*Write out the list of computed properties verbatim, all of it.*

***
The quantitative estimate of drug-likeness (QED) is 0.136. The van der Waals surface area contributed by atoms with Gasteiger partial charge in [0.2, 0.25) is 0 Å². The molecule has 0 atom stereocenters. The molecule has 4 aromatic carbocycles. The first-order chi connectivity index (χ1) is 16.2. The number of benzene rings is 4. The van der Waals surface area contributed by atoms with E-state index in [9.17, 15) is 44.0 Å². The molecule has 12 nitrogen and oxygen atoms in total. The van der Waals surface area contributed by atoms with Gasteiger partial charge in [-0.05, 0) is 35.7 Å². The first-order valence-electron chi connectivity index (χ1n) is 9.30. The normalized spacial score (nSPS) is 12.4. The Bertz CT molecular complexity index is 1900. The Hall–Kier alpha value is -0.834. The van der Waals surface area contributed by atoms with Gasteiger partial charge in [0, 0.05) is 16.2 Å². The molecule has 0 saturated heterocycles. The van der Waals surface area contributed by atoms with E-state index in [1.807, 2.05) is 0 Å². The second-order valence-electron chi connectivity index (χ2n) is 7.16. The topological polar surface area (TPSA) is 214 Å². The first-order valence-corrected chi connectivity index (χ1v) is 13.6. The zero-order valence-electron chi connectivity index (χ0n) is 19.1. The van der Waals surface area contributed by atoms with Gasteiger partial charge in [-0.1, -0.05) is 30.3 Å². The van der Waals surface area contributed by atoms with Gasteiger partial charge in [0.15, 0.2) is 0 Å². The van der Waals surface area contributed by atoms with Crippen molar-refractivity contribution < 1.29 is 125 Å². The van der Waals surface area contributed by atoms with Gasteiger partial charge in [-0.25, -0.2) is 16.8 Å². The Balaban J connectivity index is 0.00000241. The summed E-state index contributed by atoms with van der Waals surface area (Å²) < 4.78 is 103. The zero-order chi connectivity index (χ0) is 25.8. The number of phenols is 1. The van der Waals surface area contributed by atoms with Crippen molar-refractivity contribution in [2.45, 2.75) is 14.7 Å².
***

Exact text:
The quantitative estimate of drug-likeness (QED) is 0.136. The van der Waals surface area contributed by atoms with Gasteiger partial charge in [0.2, 0.25) is 0 Å². The molecule has 0 atom stereocenters. The molecule has 4 aromatic carbocycles. The first-order chi connectivity index (χ1) is 16.2. The number of benzene rings is 4. The van der Waals surface area contributed by atoms with E-state index in [9.17, 15) is 44.0 Å². The molecule has 12 nitrogen and oxygen atoms in total. The van der Waals surface area contributed by atoms with Gasteiger partial charge in [-0.05, 0) is 35.7 Å². The first-order valence-electron chi connectivity index (χ1n) is 9.30. The normalized spacial score (nSPS) is 12.4. The Bertz CT molecular complexity index is 1900. The Hall–Kier alpha value is -0.834. The van der Waals surface area contributed by atoms with Gasteiger partial charge in [0, 0.05) is 16.2 Å². The molecule has 0 saturated heterocycles. The van der Waals surface area contributed by atoms with E-state index in [1.807, 2.05) is 0 Å². The second-order valence-electron chi connectivity index (χ2n) is 7.16. The topological polar surface area (TPSA) is 214 Å². The first-order valence-corrected chi connectivity index (χ1v) is 13.6. The zero-order valence-electron chi connectivity index (χ0n) is 19.1. The van der Waals surface area contributed by atoms with Gasteiger partial charge in [-0.1, -0.05) is 30.3 Å². The van der Waals surface area contributed by atoms with Gasteiger partial charge in [0.15, 0.2) is 0 Å². The van der Waals surface area contributed by atoms with Crippen molar-refractivity contribution < 1.29 is 125 Å². The van der Waals surface area contributed by atoms with Gasteiger partial charge in [-0.25, -0.2) is 16.8 Å². The Balaban J connectivity index is 0.00000241. The summed E-state index contributed by atoms with van der Waals surface area (Å²) < 4.78 is 103. The zero-order chi connectivity index (χ0) is 25.8. The number of phenols is 1. The van der Waals surface area contributed by atoms with Crippen molar-refractivity contribution in [2.45, 2.75) is 14.7 Å².